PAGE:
It has been a rough few months for Olé Tapas bistro and bar in Ste-Anne-de-Bellevue, on the western tip of the island of Montreal.
The restaurant moved into its current location by the boardwalk on March 11, but was forced to shut down just a few days later due to the novel coronavirus pandemic.
“At that moment, all the reinventing and imagination is replaced by survival,” said Francisco Vega, Olé Tapas’ owner.
Vega and his team are now preparing and adapting his restaurant to reopen the week of June 22.
The city has decided to reopen its boardwalk, which has been closed since the end of March as a result of the COVID-19 crisis, to help businesses like Olé Tapas flourish.
“At the same time, we know that our residents are fearful of having too many people around, so we’re trying to find a balance between the two.”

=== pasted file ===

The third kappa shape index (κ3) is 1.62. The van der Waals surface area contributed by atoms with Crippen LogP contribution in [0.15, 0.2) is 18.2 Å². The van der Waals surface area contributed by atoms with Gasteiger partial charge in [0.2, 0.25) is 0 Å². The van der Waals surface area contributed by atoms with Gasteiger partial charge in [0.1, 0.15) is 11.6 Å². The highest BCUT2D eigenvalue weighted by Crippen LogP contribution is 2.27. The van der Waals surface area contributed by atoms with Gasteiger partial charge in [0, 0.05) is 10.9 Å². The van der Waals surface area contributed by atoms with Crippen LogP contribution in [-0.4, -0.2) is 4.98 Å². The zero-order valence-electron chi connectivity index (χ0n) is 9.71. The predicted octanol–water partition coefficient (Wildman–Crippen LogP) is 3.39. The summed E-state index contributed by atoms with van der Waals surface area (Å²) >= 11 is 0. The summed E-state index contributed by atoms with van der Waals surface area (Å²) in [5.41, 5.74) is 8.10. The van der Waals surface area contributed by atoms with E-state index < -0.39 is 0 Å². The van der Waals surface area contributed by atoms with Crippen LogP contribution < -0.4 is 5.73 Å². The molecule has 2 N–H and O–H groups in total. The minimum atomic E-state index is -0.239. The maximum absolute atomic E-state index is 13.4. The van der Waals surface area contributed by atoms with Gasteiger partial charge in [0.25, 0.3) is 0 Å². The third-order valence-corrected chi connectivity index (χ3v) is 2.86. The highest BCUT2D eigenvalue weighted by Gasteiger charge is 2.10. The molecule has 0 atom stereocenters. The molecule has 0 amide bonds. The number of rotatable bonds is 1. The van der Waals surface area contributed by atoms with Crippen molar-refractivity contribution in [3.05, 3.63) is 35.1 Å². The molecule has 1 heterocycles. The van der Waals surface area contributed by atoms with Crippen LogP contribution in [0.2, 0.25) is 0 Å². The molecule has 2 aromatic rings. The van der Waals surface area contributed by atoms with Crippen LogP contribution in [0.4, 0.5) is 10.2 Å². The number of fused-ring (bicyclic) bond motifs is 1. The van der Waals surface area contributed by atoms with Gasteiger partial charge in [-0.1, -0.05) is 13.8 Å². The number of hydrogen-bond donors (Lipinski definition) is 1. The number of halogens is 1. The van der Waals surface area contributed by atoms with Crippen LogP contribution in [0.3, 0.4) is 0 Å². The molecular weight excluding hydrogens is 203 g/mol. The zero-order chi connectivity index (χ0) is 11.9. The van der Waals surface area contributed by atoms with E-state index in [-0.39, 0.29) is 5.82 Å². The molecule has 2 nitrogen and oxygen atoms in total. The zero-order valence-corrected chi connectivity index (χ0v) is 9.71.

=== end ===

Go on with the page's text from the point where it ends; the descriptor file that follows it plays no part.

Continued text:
When the boardwalk officially opens next Monday, it will look a lot different than it did before.
Pedestrians will find arrows on the ground, indicating which direction they should walk. They will also come across hygiene and social distancing posters plastered on poles. Fences will be in place to block off some of the small alleyways along the strip to avoid people being too close together.
“We welcome about 100,000 visitors per summer,” said Hawa. “So we’re just trying to bring back some normalcy to the whole thing.”
Jim Beauchamp, president of the merchants on Ste-Anne Street and owner of Cunningham’s Pub, says reopening the boardwalk will be an immense help to businesses.
“The restaurants on the boardwalk side need three months to survive. They do 90 per cent of their business in three months of the year,” said Beauchamp.
“So if the boardwalk wasn’t open, we would see a lot of these businesses not being able to reopen — that’s how drastic it was.”
The city says it will monitor the boardwalk to make sure people are respecting the rules. If things get out of hand, Hawa says they won’t hesitate to shut it back down.